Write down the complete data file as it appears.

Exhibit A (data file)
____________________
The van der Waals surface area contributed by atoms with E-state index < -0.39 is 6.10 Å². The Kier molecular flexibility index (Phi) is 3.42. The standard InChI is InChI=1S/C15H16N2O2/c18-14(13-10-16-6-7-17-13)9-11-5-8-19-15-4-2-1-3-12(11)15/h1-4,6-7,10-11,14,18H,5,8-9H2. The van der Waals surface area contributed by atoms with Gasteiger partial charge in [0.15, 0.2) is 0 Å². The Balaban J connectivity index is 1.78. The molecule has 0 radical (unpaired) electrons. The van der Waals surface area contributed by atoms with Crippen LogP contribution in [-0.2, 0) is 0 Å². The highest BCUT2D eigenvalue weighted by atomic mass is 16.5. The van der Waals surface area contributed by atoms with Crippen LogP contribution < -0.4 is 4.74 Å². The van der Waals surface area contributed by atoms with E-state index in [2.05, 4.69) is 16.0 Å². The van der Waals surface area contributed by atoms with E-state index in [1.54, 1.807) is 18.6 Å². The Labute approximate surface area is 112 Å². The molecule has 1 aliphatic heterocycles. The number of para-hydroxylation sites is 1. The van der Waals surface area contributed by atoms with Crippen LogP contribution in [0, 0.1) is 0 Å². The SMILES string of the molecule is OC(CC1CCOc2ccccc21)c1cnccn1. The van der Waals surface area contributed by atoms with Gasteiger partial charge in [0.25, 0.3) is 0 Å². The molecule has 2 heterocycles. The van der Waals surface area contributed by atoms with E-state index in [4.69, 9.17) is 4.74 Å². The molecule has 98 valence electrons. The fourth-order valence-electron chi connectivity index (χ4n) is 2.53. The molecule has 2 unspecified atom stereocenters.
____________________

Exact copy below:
The van der Waals surface area contributed by atoms with E-state index < -0.39 is 6.10 Å². The Kier molecular flexibility index (Phi) is 3.42. The standard InChI is InChI=1S/C15H16N2O2/c18-14(13-10-16-6-7-17-13)9-11-5-8-19-15-4-2-1-3-12(11)15/h1-4,6-7,10-11,14,18H,5,8-9H2. The van der Waals surface area contributed by atoms with Gasteiger partial charge in [0.15, 0.2) is 0 Å². The Balaban J connectivity index is 1.78. The molecule has 0 radical (unpaired) electrons. The van der Waals surface area contributed by atoms with Crippen LogP contribution in [-0.2, 0) is 0 Å². The highest BCUT2D eigenvalue weighted by atomic mass is 16.5. The van der Waals surface area contributed by atoms with Crippen LogP contribution < -0.4 is 4.74 Å². The van der Waals surface area contributed by atoms with E-state index in [2.05, 4.69) is 16.0 Å². The van der Waals surface area contributed by atoms with E-state index in [1.54, 1.807) is 18.6 Å². The Labute approximate surface area is 112 Å². The molecule has 1 aliphatic heterocycles. The number of para-hydroxylation sites is 1. The van der Waals surface area contributed by atoms with Crippen LogP contribution in [0, 0.1) is 0 Å². The SMILES string of the molecule is OC(CC1CCOc2ccccc21)c1cnccn1. The van der Waals surface area contributed by atoms with Gasteiger partial charge in [0.25, 0.3) is 0 Å². The molecule has 2 heterocycles. The van der Waals surface area contributed by atoms with E-state index in [4.69, 9.17) is 4.74 Å². The molecule has 98 valence electrons. The fourth-order valence-electron chi connectivity index (χ4n) is 2.53. The molecule has 2 unspecified atom stereocenters.